IN THE BLACK HILLS - The gobbler appeared in an instant, just over my shoulder, 20 yards away.
I was scouting for birds, 15 minutes into a four-day wild turkey hunt in the Black Hills, and had mimicked the call of a hen. A real hen chirped back.
I barely had time to slip on a camouflage face mask and sit against a tree when two hens and the tom emerged from the woods. The tom, sporting about a 5-inch beard, strolled into the open, presenting an easy, point-blank shot.
My heart pounded.
You'd think a guy who had sat in a turkey blind for 14 hours over two days last month on the Minnesota youth turkey hunt and never saw a bird -- hen, jake or tom -- would seize the opportunity.
You'd think a guy who never got a shot during his last Black Hills hunt would relish a tom with a 5-inch beard.
And you'd think a guy who knows that two-thirds of Minnesota's turkey hunters fail to bag a bird each spring would slowly raise his 12-gauge and squeeze the trigger.
You'd be wrong.
I passed up the shot.
We were hunting along the Wyoming-South Dakota border, with licenses in both states. I didn't want my hunt there to be over before I had a chance to even explore the area. And while I'm not a trophy hunter -- I've shot jakes (young male turkeys) before -- I figured I might as well wait for a long-beard.
Besides, it appeared there were plenty of birds around. Eight more hens came out of the woods following the tom.
All soon disappeared -- along with my common sense.
Black Hills adventure
Tom Kalahar of Olivia, Minn., Ben Hillesheim of Bird Island, Minn., and I made the nine-hour drive west earlier this month. We set up camp in a 12-by-20-foot wall tent, complete with a wood stove, not far from Spearfish, S.D., in a small U.S. Forest Service campground.
Kalahar and Hillesheim believe in the comforts of home. They brought a generator to power electric lights -- and a small freezer for our turkeys.
"Oh, we gotta have a freezer,'' Kalahar said.
Hunting the Black Hills is an adventure, with its rugged rock outcrops, sweet scent of ponderosa pines and breathtaking vistas. In early May, the newly sprouted aspen leaves were florescent green, accenting the dark-green pines. Deer were everywhere.
The Black Hills National Forest covers 1.25 million acres. A hunter in good shape can hike endless miles of rugged woods, ridges and valleys.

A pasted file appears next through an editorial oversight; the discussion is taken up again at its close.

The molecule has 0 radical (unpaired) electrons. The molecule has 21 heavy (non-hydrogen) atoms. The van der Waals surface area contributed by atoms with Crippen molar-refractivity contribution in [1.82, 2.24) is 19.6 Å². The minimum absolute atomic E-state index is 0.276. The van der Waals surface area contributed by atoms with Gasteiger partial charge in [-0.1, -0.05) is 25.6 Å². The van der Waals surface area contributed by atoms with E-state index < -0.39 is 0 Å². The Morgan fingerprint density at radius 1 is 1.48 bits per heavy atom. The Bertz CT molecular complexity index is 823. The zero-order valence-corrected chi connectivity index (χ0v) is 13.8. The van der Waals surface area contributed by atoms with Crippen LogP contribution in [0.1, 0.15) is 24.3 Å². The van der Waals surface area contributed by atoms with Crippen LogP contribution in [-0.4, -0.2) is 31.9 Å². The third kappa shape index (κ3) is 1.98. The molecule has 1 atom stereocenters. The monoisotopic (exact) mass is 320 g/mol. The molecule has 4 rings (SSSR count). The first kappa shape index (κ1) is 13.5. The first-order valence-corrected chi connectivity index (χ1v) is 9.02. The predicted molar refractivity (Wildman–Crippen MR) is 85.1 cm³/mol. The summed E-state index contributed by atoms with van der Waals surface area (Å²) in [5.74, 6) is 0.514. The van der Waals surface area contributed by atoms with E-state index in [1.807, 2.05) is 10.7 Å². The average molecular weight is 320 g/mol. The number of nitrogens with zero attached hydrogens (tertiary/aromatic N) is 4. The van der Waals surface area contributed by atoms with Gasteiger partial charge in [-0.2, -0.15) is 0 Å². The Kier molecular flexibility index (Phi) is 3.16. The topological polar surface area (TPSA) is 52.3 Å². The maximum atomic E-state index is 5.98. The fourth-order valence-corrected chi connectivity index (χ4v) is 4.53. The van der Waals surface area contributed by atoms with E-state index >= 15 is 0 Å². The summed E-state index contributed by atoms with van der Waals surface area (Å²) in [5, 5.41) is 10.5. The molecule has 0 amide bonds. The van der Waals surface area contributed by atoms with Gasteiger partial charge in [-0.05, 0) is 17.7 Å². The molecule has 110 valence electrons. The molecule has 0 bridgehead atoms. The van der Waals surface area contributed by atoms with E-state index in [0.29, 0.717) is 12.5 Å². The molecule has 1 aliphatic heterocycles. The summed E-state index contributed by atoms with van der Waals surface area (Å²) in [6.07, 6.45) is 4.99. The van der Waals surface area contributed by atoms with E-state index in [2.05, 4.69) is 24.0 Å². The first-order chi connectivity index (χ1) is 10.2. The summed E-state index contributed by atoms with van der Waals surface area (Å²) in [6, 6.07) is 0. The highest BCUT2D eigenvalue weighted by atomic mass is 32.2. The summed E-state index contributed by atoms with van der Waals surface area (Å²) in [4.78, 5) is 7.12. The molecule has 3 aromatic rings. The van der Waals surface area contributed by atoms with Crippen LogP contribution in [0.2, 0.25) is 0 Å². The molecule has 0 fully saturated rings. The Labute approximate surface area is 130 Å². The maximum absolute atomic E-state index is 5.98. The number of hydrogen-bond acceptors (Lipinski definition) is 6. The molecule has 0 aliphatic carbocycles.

"In Minnesota I know every nook and cranny where I hunt,'' Kalahar said. "Here, I get to explore.''
And there are turkeys -- the Merriam's subspecies, with ivory-colored tips on the tail feathers.
The problem is finding them in such a vast expanse.
After my opening day misadventure, we drove a forest trail about a mile distant, then separated. I wasn't 10 minutes away when I heard a shotgun blast. Kalahar had climbed a nearby pine-covered ridge and called.
"I got an immediate gobble,'' he said. He hustled closer and called again, and once again the bird gobbled.
"All of a sudden, there he was,'' he said. He fired once at about 40 yards, and toted the bird back to the truck. Sometimes it's just that easy.
"I tell you, boys, it doesn't get much better than this,'' Kalahar said.
We saw other birds on the stretch of road, so the next day we returned. Hilleshire set up not far from where Kalahar had bagged his bird. Just a half-hour after legal shooting time, a gobbling tom responded to Hilleshire's calls.
"He came right up a deer trail and was 25 yards out, displaying. It's a rush when you hear a gobble that close.'
That bird, too, ended up in the freezer.
A bird in the hand ...
I hunted hard, covering lots of territory: Near the top of a 6,000-foot ridge, covered with wild flowers. Along a gurgling brook that snaked through a valley. Under a canopy of ponderosa pines.
But I spotted few birds and heard fewer gobbles. Which forced me to replay my first-day decision.
"I bet that gobbler with the 5-inch beard looks pretty good now,'' Kalahar said with a smile near trip's end.
Yes, it did.
We journeyed home a day early, driven out by thunderstorms, with two birds. We never fired our guns in South Dakota, though we spotted three toms one afternoon. Still, the Black Hills is alluring.
"I'll definitely come back,'' Hillesheim said.
You'd think I might get sympathy at home when I relayed my tale of the bird not bagged.
You'd be wrong.
"What were you thinking?'' my wife asked.
Doug Smith • firstname.lastname@example.org